A CCTV Weibo post about the 78th anniversary of the “Seven Gentlemen Incident” fell flat for netizens. The story of the Nationalist government’s release of seven political activists during World War II casts critical light on the mass detention and interrogation of rights defense lawyers and activists that began two weeks ago.
On July 15, 1936, the National Salvation Association issued a statement calling on the Nationalist government to end its fight with the Communists and instead join forces in the war against Japan. Seven key figures in the movement were arrested after a rally on November 23, 1936, and stood trial in Suzhou the following year. Sun Yat-sen’s wife Soong Ching-ling was among the participants in the movement to free the Seven Gentlemen, who were released on bail on July 31, 1937:
YangshiXinwen [CCTVNews] (@央视新闻): #70YearsofVictory Unwavering “Seven Gentlemen” Released from Prison: On July 31, 2015, the Nationalist government was forced to release the “Seven Gentlemen.” These seven were leaders of the National Salvation Association: Shen Junru, Zou Taofen, Li Gongpu, Sha Qianli, Shi Liang, Zhang Naiqi, and Wang Zaoshi. They were arrested for calling on the Nationalist government to cease the civil war. After they were released from prison, they continued their work in the National Salvation Movement of resistance to Japan. (July 31, 2015) [Chinese]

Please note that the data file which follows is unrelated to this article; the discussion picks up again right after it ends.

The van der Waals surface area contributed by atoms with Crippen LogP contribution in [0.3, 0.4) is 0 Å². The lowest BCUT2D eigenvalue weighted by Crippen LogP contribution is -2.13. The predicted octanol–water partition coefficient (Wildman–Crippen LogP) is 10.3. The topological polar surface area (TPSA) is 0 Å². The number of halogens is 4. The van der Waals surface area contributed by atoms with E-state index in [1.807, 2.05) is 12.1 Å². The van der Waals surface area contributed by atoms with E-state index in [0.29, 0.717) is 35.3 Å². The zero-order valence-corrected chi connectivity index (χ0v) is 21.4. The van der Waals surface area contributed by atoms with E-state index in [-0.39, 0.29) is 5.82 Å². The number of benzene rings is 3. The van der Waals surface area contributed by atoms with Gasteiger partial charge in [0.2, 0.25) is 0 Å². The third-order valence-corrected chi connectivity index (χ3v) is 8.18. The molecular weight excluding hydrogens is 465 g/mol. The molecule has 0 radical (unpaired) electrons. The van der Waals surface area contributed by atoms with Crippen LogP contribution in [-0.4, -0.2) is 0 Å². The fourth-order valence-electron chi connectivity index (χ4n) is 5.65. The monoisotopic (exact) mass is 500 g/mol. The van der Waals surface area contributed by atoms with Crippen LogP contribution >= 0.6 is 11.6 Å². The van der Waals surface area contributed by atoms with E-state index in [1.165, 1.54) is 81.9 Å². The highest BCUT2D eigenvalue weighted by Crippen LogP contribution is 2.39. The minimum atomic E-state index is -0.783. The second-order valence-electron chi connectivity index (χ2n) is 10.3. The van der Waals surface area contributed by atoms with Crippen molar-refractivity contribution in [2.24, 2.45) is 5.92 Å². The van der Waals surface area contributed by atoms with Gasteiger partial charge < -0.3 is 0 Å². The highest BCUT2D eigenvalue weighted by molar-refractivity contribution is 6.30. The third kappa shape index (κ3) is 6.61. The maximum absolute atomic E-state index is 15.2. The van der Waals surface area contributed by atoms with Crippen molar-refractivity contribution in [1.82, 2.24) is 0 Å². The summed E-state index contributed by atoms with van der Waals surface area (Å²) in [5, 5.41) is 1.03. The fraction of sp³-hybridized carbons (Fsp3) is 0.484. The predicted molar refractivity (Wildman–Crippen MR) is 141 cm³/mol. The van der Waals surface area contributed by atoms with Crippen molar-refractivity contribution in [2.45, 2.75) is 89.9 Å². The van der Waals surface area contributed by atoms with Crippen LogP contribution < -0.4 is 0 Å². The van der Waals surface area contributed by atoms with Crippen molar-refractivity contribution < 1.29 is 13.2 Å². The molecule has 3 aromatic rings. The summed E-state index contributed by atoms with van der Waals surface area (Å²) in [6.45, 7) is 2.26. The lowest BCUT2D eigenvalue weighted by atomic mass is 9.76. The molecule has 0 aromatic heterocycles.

Netizens reminded CCTV of the glaring difference between this story and the unfolding saga of activists today, as well as the somber fate of some of the Seven Gentlemen under Mao—Zhang Naiqi held high-level posts from 1949 to 1957, when he was classified as a rightist. He was denounced in 1958 and beaten by Red Guards during the Cultural Revolution.
Namiting (@纳米霆): Are these people all lawyers? So many have been caught.
Gangtiebanwenrou (@钢铁般温柔): If they locked you up now, you’d never come out.
JiangZhiqing1973 (@蔣志清1973): Today, the Seven Gentlemen would unfortunately be johnned!
WoshiJinLiang (@我是靳亮): Wasn’t Zhang Naiqi labeled a rightist by our great government?
Read more netizen responses from CDT Chinese.